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By | 2017-09-27T18:46:40+00:00 August 11th, 2017|Sales strategies|0 Comments

Will You Have Enough Guts to be Your Own Hero?

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Sam Elliot in “The Hero”

I recently saw the movie entitled “The Hero,” with Sam Elliott. Sam Elliot is an aging actor, Lee Hayden, who is forced to look at life squarely in the face.  He recently found out that he has a very serious cancer. We become immersed in his pot world as he wrestles with whom he should call and what he should say. Of course, he is estranged from his family and feels particularly bad about his relationship with his daughter. He decides to call her and convinces her to see him. Of course, he doesn’t show up—too many pills and pot.  Okay that’s all I’m going to tell you, but I think it’s worth seeing. “The Hero” refers to his old movie roles where he usually plays the hero. To see the trailer,

His situation is something we are all likely to encounter; getting old, not being seen as that vibrant person in our 30’s and more time behind than in front of us. It was easy to put myself in his place.  He continues to look for his last opportunity to be “The Hero.”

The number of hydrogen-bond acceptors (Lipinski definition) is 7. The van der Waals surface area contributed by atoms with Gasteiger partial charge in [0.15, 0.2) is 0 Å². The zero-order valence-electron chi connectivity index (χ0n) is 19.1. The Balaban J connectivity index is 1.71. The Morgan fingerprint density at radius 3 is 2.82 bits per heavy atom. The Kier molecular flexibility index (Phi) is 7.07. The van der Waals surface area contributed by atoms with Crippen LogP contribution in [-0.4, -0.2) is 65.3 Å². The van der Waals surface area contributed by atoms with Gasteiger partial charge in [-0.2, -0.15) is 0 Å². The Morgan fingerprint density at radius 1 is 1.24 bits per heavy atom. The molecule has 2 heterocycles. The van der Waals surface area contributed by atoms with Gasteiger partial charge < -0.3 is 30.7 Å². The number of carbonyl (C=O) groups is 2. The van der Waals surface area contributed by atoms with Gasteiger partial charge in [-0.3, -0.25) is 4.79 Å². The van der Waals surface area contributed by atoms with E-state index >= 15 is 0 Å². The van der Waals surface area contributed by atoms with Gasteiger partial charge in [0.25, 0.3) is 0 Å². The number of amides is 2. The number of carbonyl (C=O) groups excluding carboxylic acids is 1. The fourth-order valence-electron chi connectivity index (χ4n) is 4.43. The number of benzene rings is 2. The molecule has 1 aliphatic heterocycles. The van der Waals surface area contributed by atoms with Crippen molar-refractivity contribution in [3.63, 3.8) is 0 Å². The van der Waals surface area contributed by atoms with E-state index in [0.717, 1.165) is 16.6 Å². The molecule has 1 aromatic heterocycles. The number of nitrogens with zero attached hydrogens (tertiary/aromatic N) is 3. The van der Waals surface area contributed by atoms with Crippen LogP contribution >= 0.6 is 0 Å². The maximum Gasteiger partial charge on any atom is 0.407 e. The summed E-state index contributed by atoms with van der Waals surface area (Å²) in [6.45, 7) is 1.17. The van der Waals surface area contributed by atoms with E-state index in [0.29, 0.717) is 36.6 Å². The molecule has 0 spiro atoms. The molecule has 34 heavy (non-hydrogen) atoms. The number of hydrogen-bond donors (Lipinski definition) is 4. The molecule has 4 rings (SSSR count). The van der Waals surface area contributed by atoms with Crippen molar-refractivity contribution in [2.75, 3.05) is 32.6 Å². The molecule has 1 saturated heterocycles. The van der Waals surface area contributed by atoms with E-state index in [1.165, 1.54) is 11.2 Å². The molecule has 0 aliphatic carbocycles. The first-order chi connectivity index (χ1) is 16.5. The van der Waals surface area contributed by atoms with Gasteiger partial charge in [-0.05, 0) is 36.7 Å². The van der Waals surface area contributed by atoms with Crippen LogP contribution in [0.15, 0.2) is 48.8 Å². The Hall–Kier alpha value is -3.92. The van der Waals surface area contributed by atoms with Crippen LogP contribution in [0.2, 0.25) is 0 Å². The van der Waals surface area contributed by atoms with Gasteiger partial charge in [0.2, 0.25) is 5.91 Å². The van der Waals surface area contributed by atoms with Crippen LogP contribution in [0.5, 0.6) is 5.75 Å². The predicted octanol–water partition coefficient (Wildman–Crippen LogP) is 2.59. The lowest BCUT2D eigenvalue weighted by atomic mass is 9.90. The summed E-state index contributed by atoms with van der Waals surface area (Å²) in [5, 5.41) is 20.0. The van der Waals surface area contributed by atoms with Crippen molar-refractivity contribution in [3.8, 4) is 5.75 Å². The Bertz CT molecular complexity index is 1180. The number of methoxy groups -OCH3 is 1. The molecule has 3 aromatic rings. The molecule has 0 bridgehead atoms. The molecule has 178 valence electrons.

Lee is creepy and selfish. All he can think about is what’s happening to him and how bad he feels. The longer he wallows in his misery the more we begin to dislike him. It’s when he realizes he has to move forward that his world begins to change. He decides that he will take a chance and engage with the new people in his life.

What will you do when life confronts you, when you find ‘you’re not who you used to be?’ The new person has yet to be defined. Will you continue to look backwards to revive your ‘old’ self?  Will you spend your remaining time trying to be the old self or will you be able to move forward?

In order to move forward we must take risks into a new life, one that we’re not familiar with.  We can move into a life that may feel dangerous, like being on a swing for the first time. We know we’re safe in the swing, but as we swing out we wonder what would happen if we let go. If you’re like me, you let go of the ropes and took a chance. Do you remember how wonderful it felt to fly through the air? Will you be able to do this as you get older? Will you look forward to new experiences and upcoming changes?

In order to make this happen you will have to begin to seek fresh things, new people and ideas. Look for different types of people, seek something creative that you’ve never thought about. If you want to go bungee jumping this might be the time.


It’s likely our older life will be filled with challenges, now’s the time to set up some parameters so you can experience your new life with excitement.

Do you need someone to bring excitement to your business? Lisbeth has been motivating audiences for over 20 years. To connect with Lisbeth,  reach out to her, 

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By | 2017-09-27T18:47:34+00:00 July 30th, 2017|Customer Retention Strategies|0 Comments